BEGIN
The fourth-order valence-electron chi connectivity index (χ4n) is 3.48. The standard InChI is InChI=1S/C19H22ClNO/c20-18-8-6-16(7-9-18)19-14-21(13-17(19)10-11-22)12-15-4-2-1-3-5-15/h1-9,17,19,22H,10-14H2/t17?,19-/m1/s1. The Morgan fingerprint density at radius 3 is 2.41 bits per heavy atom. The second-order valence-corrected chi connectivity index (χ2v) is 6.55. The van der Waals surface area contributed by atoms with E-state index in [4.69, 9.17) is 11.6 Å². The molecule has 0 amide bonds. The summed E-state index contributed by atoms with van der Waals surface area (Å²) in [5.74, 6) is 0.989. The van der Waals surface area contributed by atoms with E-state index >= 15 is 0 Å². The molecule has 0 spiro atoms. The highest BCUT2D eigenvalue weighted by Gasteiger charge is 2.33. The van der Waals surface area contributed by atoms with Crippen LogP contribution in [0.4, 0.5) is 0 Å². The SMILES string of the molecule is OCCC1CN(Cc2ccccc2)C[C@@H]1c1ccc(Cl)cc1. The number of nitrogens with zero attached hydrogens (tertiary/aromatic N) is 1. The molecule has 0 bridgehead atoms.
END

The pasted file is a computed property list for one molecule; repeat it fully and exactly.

The fourth-order valence-electron chi connectivity index (χ4n) is 3.48. The standard InChI is InChI=1S/C19H22ClNO/c20-18-8-6-16(7-9-18)19-14-21(13-17(19)10-11-22)12-15-4-2-1-3-5-15/h1-9,17,19,22H,10-14H2/t17?,19-/m1/s1. The Morgan fingerprint density at radius 3 is 2.41 bits per heavy atom. The second-order valence-corrected chi connectivity index (χ2v) is 6.55. The van der Waals surface area contributed by atoms with E-state index in [4.69, 9.17) is 11.6 Å². The molecule has 0 amide bonds. The summed E-state index contributed by atoms with van der Waals surface area (Å²) in [5.74, 6) is 0.989. The van der Waals surface area contributed by atoms with E-state index >= 15 is 0 Å². The molecule has 0 spiro atoms. The highest BCUT2D eigenvalue weighted by Gasteiger charge is 2.33. The van der Waals surface area contributed by atoms with Crippen LogP contribution in [0.4, 0.5) is 0 Å². The SMILES string of the molecule is OCCC1CN(Cc2ccccc2)C[C@@H]1c1ccc(Cl)cc1. The number of nitrogens with zero attached hydrogens (tertiary/aromatic N) is 1. The molecule has 0 bridgehead atoms.